While it is an honor to be named as a trusted decision maker, also known as a personal representative or personal representative, in a person’s will, it can often be a sobering and daunting responsibility. Being a personal representative requires a high level of organization, foresight, and attention to detail to meet responsibilities and ensure that all beneficiaries receive the accounts and property to which they are entitled. If you are a personal representative who is feeling overwhelmed, here are some tips to lighten the load.
Get help from an experienced attorney.
The caveat to being a personal representative is that once you accept the responsibility, you also accept the liability if something goes wrong. To protect yourself and make sure you are crossing all the “t’s” and dotting all the “i’s,” hire an experienced estate planning attorney now. Having a legal professional in your corner not only helps you avoid pitfalls and blind spots, but it will also give you greater peace of mind during the process. In fact, in some states it is a requirement that a personal representative be represented by competent legal counsel, so it is always a good idea to discuss your responsibilities with an attorney before you take action. It is also important to note that the expense of hiring an attorney does not have to be borne by you. As a personal representative, you are allowed to hire professionals to assist you in carrying out your responsibilities, and they can be paid from the deceased person’s money. This includes professionals such as financial advisers and certified public accountants.
One of the biggest reasons that you may feel overwhelmed as a personal representative is that the details can come at you from all directions. Proper organization helps you conquer this problem and regain control. We will advise you of what to do and when. You will need to gather several pieces of important paperwork to get started. It is a good idea to create a file or binder so you can keep track of the original estate planning documents, death certificates, bills, financial statements, insurance policies, and contact information of beneficiaries. Bringing all of this information to your first meeting will be a solid start. As you continue with the administration process, you may be required to open or manage the deceased person’s bank accounts. It is important that you keep records of all transactions that occur because you will be required to account for how money has been spent. It is also important that you keep all of the deceased person’s finances separate from your own. Do not deposit money into your personal account.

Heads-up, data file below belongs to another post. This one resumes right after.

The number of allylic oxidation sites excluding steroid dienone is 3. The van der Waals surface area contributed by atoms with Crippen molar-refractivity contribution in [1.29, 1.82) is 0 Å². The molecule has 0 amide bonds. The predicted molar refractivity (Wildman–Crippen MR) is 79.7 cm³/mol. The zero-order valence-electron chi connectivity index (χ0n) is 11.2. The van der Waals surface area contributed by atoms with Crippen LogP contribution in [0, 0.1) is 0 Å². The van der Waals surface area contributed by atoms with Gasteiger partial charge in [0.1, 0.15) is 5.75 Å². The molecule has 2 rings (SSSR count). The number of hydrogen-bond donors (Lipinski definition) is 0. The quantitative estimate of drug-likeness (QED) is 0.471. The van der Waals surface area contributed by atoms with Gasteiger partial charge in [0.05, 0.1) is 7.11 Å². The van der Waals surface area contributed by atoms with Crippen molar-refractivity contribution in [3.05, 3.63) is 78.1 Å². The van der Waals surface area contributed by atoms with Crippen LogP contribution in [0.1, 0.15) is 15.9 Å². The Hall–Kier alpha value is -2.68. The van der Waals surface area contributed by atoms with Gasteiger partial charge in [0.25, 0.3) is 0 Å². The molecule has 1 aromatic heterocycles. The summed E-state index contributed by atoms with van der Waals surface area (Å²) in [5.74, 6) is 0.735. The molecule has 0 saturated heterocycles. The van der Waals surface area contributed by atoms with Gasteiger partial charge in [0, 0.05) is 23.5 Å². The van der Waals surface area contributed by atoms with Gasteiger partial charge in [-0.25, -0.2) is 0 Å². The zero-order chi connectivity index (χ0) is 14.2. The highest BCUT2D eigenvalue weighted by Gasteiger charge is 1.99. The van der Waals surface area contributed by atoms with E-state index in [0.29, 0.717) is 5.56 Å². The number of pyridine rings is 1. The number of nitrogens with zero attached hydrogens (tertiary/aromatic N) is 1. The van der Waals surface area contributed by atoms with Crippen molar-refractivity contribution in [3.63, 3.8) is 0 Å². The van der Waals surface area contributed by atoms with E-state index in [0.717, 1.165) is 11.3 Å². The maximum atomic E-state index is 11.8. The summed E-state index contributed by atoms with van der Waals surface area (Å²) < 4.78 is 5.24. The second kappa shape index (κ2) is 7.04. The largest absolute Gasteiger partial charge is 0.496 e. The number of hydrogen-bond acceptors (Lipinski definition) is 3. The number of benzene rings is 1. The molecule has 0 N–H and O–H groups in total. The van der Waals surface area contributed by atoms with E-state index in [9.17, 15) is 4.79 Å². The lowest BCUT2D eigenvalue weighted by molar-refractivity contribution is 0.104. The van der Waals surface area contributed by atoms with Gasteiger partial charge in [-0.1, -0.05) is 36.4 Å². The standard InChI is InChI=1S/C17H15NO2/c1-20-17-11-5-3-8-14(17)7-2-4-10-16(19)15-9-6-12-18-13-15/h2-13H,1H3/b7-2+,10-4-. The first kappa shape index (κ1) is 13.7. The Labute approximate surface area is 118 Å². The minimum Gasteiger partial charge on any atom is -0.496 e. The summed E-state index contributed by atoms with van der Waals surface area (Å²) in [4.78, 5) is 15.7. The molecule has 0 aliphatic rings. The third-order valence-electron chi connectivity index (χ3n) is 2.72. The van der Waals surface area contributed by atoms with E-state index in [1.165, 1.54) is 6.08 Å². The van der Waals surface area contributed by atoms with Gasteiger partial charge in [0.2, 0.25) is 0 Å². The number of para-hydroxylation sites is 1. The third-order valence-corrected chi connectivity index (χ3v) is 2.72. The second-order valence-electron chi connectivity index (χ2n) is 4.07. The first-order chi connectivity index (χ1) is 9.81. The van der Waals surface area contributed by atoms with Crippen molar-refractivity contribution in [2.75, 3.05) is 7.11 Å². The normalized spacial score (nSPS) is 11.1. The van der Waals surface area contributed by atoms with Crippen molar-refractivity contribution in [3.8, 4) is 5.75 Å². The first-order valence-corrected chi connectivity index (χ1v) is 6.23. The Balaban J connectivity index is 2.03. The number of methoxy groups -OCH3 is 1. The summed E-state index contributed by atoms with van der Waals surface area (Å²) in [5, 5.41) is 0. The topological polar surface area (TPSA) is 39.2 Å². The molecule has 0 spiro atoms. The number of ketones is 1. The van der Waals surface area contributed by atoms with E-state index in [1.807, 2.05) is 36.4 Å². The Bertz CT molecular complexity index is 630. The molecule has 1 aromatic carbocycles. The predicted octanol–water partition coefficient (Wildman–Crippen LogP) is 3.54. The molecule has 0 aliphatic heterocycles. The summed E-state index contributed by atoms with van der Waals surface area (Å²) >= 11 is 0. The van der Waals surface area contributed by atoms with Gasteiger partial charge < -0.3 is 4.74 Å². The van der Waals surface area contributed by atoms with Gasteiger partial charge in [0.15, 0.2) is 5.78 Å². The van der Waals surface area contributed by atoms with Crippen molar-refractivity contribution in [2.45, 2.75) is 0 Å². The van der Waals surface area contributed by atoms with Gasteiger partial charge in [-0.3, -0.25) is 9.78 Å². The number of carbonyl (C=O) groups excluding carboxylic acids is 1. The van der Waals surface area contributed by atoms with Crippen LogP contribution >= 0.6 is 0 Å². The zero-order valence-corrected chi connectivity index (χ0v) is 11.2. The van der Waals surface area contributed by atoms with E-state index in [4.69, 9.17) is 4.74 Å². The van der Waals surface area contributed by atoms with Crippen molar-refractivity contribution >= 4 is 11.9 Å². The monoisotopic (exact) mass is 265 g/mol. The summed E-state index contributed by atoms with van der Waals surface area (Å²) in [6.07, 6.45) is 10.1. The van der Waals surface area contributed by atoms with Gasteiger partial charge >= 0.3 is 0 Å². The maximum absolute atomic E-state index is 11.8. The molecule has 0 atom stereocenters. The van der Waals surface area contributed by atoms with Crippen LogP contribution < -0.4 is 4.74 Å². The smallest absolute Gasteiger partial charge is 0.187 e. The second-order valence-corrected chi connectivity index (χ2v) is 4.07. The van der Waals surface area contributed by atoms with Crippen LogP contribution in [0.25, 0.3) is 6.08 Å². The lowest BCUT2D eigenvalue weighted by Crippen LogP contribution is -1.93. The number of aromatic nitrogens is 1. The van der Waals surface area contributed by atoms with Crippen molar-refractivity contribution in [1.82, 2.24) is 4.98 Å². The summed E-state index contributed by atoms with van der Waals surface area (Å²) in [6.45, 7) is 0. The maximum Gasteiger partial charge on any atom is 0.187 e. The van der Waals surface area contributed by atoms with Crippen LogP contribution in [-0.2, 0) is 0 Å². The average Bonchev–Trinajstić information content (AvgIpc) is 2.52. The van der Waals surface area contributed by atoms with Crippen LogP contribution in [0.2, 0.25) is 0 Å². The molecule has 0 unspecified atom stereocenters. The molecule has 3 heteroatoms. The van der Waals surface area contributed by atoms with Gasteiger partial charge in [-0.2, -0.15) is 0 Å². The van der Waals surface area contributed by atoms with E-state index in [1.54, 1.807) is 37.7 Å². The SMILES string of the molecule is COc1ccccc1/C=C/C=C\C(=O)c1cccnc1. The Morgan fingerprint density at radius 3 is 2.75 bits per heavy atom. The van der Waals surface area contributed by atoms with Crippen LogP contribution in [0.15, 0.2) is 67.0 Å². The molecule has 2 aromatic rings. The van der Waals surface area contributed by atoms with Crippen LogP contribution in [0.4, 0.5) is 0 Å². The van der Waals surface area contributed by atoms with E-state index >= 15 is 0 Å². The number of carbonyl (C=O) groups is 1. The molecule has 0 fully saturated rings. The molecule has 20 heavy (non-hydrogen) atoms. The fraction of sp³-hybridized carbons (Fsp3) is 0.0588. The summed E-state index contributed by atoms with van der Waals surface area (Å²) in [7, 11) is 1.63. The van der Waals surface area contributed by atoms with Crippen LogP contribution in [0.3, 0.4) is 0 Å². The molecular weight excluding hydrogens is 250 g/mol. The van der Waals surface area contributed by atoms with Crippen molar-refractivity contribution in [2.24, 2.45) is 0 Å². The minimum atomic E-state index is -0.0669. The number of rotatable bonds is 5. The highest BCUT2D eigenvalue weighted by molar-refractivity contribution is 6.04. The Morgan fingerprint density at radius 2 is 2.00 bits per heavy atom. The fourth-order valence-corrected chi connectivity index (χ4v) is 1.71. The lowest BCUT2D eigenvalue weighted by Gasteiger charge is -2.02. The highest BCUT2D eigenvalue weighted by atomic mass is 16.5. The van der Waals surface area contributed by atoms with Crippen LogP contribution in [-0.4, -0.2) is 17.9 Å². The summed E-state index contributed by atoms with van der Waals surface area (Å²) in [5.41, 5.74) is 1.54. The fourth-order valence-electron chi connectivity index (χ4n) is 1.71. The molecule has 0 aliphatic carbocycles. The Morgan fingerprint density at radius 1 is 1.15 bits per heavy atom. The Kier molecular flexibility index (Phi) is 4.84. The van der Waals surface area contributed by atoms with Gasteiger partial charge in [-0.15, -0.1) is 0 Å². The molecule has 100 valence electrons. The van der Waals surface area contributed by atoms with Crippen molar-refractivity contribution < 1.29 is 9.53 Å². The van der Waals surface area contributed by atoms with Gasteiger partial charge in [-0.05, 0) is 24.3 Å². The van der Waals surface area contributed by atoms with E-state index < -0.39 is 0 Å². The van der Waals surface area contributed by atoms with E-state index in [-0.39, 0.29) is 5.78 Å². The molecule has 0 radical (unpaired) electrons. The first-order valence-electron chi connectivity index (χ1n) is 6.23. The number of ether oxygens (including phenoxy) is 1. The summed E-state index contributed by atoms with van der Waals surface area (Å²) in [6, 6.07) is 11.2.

Establish lines of communication.
As a personal representative, you are the liaison between multiple parties involved in the probate process: the courts, the creditors, the Internal Revenue Service, the beneficiaries, and the heirs. Create and maintain an up-to-date list of everyone’s contact information. Also, retain records such as copies of correspondence or notes about phone calls you make as executor. Open and honest communication helps keep the process flowing smoothly and reduces the risk of disputes. It is worth repeating because it is so important: keep records of all communications, so you can always recall what was said to whom.
If you have been appointed as a personal representative and are feeling overwhelmed, we can provide skilled counsel and advice to help you through the process. We are probate attorneys and can represent you in your Superior Court probate. We can also help you draft your own estate plan so your family can avoid the stress of probate. Give our office a call today for an appointment. We look forward to hearing from you.
Our Estate Plan
$3,497 for a single person and $4,497 for a couple. If you bought our Gold LLC within four months of the date you pay for your estate plan you get a $1,000 discount. This plan includes a revocable living trust that provides that the assets in your trust pass automatically on your death (or on the death of both spouses if you are married) to an irrevocable beneficiary controlled asset protected trust created for each of your heirs and their descendants. Your heirs inherited assets in their trusts will be protected for life from their creditors, ex-spouses and bankruptcy courts. Each heir's trust is also a "dynasty trust" that creates a trust for your heirs children on the heir's death. See "A Smart Option for Transferring Wealth Through Generations: The Dynasty Trust."